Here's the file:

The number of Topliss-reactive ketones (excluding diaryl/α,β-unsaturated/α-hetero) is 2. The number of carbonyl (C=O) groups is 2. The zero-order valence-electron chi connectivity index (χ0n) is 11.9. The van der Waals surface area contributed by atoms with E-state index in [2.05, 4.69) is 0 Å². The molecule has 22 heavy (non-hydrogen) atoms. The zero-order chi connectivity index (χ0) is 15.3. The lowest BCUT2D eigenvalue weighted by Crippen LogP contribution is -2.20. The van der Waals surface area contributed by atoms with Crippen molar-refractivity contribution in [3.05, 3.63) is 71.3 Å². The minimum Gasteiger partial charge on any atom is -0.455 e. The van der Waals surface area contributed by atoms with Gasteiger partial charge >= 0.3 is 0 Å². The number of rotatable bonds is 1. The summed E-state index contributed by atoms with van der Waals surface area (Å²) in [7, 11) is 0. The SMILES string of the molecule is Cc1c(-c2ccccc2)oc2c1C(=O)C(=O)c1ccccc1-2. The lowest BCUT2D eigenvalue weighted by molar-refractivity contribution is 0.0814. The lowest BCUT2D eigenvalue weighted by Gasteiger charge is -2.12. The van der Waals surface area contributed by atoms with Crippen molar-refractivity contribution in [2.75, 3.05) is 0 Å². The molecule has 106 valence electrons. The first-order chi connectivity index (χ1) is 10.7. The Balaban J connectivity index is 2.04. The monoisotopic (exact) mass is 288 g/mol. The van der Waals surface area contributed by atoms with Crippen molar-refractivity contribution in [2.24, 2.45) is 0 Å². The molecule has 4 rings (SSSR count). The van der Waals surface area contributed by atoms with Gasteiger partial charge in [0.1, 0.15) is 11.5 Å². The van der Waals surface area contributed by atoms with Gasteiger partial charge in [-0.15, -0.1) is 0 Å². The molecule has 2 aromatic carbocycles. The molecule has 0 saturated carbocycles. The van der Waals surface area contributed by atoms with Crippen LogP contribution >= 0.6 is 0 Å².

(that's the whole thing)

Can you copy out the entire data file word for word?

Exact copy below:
The number of Topliss-reactive ketones (excluding diaryl/α,β-unsaturated/α-hetero) is 2. The number of carbonyl (C=O) groups is 2. The zero-order valence-electron chi connectivity index (χ0n) is 11.9. The van der Waals surface area contributed by atoms with E-state index in [2.05, 4.69) is 0 Å². The molecule has 22 heavy (non-hydrogen) atoms. The zero-order chi connectivity index (χ0) is 15.3. The lowest BCUT2D eigenvalue weighted by Crippen LogP contribution is -2.20. The van der Waals surface area contributed by atoms with Crippen molar-refractivity contribution in [3.05, 3.63) is 71.3 Å². The minimum Gasteiger partial charge on any atom is -0.455 e. The van der Waals surface area contributed by atoms with Gasteiger partial charge >= 0.3 is 0 Å². The number of rotatable bonds is 1. The summed E-state index contributed by atoms with van der Waals surface area (Å²) in [7, 11) is 0. The SMILES string of the molecule is Cc1c(-c2ccccc2)oc2c1C(=O)C(=O)c1ccccc1-2. The lowest BCUT2D eigenvalue weighted by molar-refractivity contribution is 0.0814. The lowest BCUT2D eigenvalue weighted by Gasteiger charge is -2.12. The van der Waals surface area contributed by atoms with Crippen molar-refractivity contribution in [2.75, 3.05) is 0 Å². The molecule has 106 valence electrons. The first-order chi connectivity index (χ1) is 10.7. The Balaban J connectivity index is 2.04. The monoisotopic (exact) mass is 288 g/mol. The van der Waals surface area contributed by atoms with Crippen molar-refractivity contribution in [2.24, 2.45) is 0 Å². The molecule has 4 rings (SSSR count). The van der Waals surface area contributed by atoms with Gasteiger partial charge in [0.1, 0.15) is 11.5 Å². The van der Waals surface area contributed by atoms with Gasteiger partial charge in [-0.15, -0.1) is 0 Å². The molecule has 2 aromatic carbocycles. The molecule has 0 saturated carbocycles. The van der Waals surface area contributed by atoms with Crippen LogP contribution >= 0.6 is 0 Å².